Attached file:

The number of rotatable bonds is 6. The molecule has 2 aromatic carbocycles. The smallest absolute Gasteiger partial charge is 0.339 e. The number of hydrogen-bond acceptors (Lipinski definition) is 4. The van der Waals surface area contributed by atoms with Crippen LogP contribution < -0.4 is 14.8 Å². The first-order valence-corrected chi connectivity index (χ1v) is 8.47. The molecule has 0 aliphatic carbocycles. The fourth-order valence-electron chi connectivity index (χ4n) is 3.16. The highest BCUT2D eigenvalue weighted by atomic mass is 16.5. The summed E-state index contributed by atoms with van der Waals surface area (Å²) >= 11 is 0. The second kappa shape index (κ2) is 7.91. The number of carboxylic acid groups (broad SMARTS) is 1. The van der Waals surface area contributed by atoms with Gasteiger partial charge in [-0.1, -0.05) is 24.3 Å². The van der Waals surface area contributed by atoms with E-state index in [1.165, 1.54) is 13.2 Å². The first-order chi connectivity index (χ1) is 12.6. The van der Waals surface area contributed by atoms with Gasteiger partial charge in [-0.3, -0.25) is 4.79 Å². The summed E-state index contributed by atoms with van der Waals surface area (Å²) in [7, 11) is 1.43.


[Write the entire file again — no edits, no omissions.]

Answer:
The number of rotatable bonds is 6. The molecule has 2 aromatic carbocycles. The smallest absolute Gasteiger partial charge is 0.339 e. The number of hydrogen-bond acceptors (Lipinski definition) is 4. The van der Waals surface area contributed by atoms with Crippen LogP contribution < -0.4 is 14.8 Å². The first-order valence-corrected chi connectivity index (χ1v) is 8.47. The molecule has 0 aliphatic carbocycles. The fourth-order valence-electron chi connectivity index (χ4n) is 3.16. The highest BCUT2D eigenvalue weighted by atomic mass is 16.5. The summed E-state index contributed by atoms with van der Waals surface area (Å²) >= 11 is 0. The second kappa shape index (κ2) is 7.91. The number of carboxylic acid groups (broad SMARTS) is 1. The van der Waals surface area contributed by atoms with Gasteiger partial charge in [-0.1, -0.05) is 24.3 Å². The van der Waals surface area contributed by atoms with E-state index in [1.165, 1.54) is 13.2 Å². The first-order chi connectivity index (χ1) is 12.6. The van der Waals surface area contributed by atoms with Gasteiger partial charge in [-0.3, -0.25) is 4.79 Å². The summed E-state index contributed by atoms with van der Waals surface area (Å²) in [7, 11) is 1.43.